It’s only college football. It’s not real life. It’s just college-age kids on a field, wearing shoulder pads, trying seriously to give each other concussions. It’s just a game.

At least that’s what I keep telling myself.

Because a few days ago, the University of Alabama, one of the winningest teams in football history, lost to LSU. I was watching the game alongside my uncle, Tater.

Tater is a longtime Alabama fan, a retired marine, and a former paper-mill worker. He has a tattoo of coach Paul “Bear” Bryant on his upper thigh, and he wears houndstooth underpants.

It was the only time I’ve seen him cry.

When LSU intercepted the ball, my uncle began to exhibit signs of a nervous breakdown. His vision started to dim and he had trouble breathing. He almost blacked out. We had to revive him with Busch Light and Camels.

I won’t recount the game here because, honestly, who cares? As I say, it’s just a game.

Then again, this is what all the losers say. “It’s just a game.” And I know this because for years the previous losers have been saying this same phrase to us Alabama fans.

And all these years we smug Alabama fans have responded by patting our unfortunate friends on the shoulders and giving our best patronizing smiles.

“It’s only a game,” we agree in a pious way, although secretly, deep inside, we are singing “We Are the Champions.”

Shameful. I’m asking for forgiveness for our past arrogance, because now I know the biting pain of loss. Now I know what it feels like to watch your team fall on their own spears.

After the shocking upset, my uncle Tater had to be admitted into urgent care with chest pains. He was babbling in strange tongues, carrying on about past Alabama defeats.

“Punt, Bama, Punt,” he mumbled when they rolled his bed into ICU. “Kick Six,” he babbled when they hooked him up to the IV tubes. He was talking out of his mind.

His nurse was an LSU fan, clad in purple and gold. She asked Tater’s family what happened.

“I don’t know,” Tater’s daughter answered. “One minute he was fine, then during the fourth quarter he went catatonic.”

The nurse stifled a laugh, then confiscated Tater’s shoelaces.

We gathered around uncle Tater’s bedside and reminded him that, for years, Alabama has been on top.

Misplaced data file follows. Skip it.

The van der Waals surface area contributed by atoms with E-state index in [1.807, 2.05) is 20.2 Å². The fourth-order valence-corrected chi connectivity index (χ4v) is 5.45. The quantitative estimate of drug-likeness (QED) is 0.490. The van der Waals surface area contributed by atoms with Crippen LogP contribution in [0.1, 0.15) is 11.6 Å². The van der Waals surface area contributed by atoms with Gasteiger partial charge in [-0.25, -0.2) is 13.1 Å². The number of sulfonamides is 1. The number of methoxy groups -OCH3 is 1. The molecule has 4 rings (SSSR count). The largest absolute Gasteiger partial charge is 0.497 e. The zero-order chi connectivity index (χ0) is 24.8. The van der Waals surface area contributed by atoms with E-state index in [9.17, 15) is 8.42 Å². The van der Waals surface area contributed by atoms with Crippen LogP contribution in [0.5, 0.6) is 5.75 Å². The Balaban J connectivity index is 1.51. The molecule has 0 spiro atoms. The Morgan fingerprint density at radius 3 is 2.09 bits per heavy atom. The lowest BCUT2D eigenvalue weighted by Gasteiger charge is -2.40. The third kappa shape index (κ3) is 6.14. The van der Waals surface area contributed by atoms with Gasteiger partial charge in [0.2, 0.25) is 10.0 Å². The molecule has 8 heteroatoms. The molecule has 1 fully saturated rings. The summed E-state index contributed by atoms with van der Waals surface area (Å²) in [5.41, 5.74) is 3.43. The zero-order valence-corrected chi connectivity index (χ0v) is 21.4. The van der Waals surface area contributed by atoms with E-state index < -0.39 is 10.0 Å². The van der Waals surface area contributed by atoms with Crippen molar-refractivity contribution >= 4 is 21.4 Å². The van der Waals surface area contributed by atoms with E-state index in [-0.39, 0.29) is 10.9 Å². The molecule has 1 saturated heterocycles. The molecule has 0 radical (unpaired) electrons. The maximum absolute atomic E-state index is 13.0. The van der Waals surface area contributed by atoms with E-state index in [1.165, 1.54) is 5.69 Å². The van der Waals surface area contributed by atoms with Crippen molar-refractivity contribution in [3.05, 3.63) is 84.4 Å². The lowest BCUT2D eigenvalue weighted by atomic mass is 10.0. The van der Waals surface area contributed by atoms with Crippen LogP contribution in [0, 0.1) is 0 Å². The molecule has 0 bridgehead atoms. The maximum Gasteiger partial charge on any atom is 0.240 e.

Victory after victory, we were the team that never lost. A team with a winning coach. A team with a university president who once said, “We just want a university our football team can be proud of.”

“So what if you’re not champions?” said Tater’s LSU sympathizing nurse. “Big deal. Life goes on. Get over it.”

And she’s right. Winning has been great, sure. But winning isn’t everything. Moreover, winning isn’t without its troubles. After all, it’s not easy being champs. People love to hate winners.

This year, for example, my cousin’s 9-year-old son dressed up as coach Nick Saban for Halloween. He wore Saban’s patented straw safari hat, and he wore the coach’s trademarked frustrated expression, as though he had not emptied his bowels in six years.

He knocked on doors, presented his Jack-O-Lantern and cheerfully said, “Roll Tide.”

Someone threw rotten tomatoes at him.

The Birmingham police were called. The alleged offenders were 12-year-old hoodlums wearing Auburn University colors.

The perpetrators were detained and questioned by senior officers who asked sincerely, “Why didn’t you use rotten eggs instead?”

This is exactly the kind of injustice we Alabama fans have endured for umpteen years. But we have always borne our suffering with pride because this is what true winners do. And this is what we’ll keep doing. Even if it kills us.

“If you ask me,” said my aunt Eulah, “it all started going downhill when Nick Saban started doing insurance commercials to pay the rent. It’s just embarrassing to see someone you love doing insurance commercials.”

Oh, how quickly people turn against their own.

This, coming from the same Methodist woman who collects commemorative Joe Namath plates in her dining room and uses formal napkin rings which read, “Roll Damn Tide.”

But the truth is none of this matters. In the grand scheme of life, sports are trivial. The world is much larger than an NCAA football stadium.

“It’s just a game,” Uncle Tater mutters anxiously from his hospital bed. “It’s just a game. Just a game…”

“You’re absolutely right,” Tater’s nurse replies. “It’s just a game that YOU lost.”

Uncle Tater’s funeral will be on Wednesday.

Sean Dietrich is a columnist and novelist known for his commentary on life in the American South. He has authored nine books and is the creator of the “Sean of the South” blog and podcast. The views and opinions expressed here are those of the author and do not necessarily reflect the policy or position of 1819 News. To comment, please send an email with your name and contact information to

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